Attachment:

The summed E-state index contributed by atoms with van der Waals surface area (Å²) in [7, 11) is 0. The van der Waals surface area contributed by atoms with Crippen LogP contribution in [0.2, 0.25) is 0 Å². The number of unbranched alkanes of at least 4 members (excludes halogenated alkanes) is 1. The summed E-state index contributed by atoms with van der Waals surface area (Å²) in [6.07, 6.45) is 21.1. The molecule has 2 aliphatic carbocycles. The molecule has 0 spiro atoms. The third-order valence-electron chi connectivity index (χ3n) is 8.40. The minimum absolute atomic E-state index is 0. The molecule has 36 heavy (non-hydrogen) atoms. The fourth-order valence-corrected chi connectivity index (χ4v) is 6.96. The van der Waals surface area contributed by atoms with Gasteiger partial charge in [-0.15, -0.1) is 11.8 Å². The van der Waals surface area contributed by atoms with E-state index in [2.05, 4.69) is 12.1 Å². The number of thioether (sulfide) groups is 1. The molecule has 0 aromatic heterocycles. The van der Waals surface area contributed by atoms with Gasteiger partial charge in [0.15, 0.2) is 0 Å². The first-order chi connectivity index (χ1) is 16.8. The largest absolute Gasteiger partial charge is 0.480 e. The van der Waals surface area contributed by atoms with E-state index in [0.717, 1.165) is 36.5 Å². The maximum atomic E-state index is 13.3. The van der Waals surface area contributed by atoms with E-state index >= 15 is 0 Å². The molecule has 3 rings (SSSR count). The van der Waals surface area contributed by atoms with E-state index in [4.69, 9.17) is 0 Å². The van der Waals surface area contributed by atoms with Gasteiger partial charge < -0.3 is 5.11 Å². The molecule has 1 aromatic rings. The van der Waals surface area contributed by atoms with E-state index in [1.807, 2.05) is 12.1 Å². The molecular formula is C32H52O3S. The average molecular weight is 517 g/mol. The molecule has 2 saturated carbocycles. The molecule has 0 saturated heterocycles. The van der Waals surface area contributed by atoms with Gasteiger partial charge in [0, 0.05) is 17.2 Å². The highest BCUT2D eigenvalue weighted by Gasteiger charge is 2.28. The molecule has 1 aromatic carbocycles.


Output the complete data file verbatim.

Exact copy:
The summed E-state index contributed by atoms with van der Waals surface area (Å²) in [7, 11) is 0. The van der Waals surface area contributed by atoms with Crippen LogP contribution in [0.2, 0.25) is 0 Å². The number of unbranched alkanes of at least 4 members (excludes halogenated alkanes) is 1. The summed E-state index contributed by atoms with van der Waals surface area (Å²) in [6.07, 6.45) is 21.1. The molecule has 2 aliphatic carbocycles. The molecule has 0 spiro atoms. The third-order valence-electron chi connectivity index (χ3n) is 8.40. The minimum absolute atomic E-state index is 0. The molecule has 36 heavy (non-hydrogen) atoms. The fourth-order valence-corrected chi connectivity index (χ4v) is 6.96. The van der Waals surface area contributed by atoms with Gasteiger partial charge in [-0.15, -0.1) is 11.8 Å². The van der Waals surface area contributed by atoms with E-state index in [2.05, 4.69) is 12.1 Å². The number of thioether (sulfide) groups is 1. The molecule has 0 aromatic heterocycles. The van der Waals surface area contributed by atoms with Gasteiger partial charge in [0.15, 0.2) is 0 Å². The first-order chi connectivity index (χ1) is 16.8. The largest absolute Gasteiger partial charge is 0.480 e. The van der Waals surface area contributed by atoms with E-state index in [0.717, 1.165) is 36.5 Å². The maximum atomic E-state index is 13.3. The van der Waals surface area contributed by atoms with E-state index >= 15 is 0 Å². The molecule has 3 rings (SSSR count). The van der Waals surface area contributed by atoms with E-state index in [4.69, 9.17) is 0 Å². The van der Waals surface area contributed by atoms with Gasteiger partial charge < -0.3 is 5.11 Å². The molecule has 1 aromatic rings. The van der Waals surface area contributed by atoms with E-state index in [1.807, 2.05) is 12.1 Å². The molecular formula is C32H52O3S. The average molecular weight is 517 g/mol. The molecule has 2 saturated carbocycles. The molecule has 0 saturated heterocycles. The van der Waals surface area contributed by atoms with Gasteiger partial charge in [0, 0.05) is 17.2 Å². The highest BCUT2D eigenvalue weighted by Gasteiger charge is 2.28. The molecule has 1 aromatic carbocycles.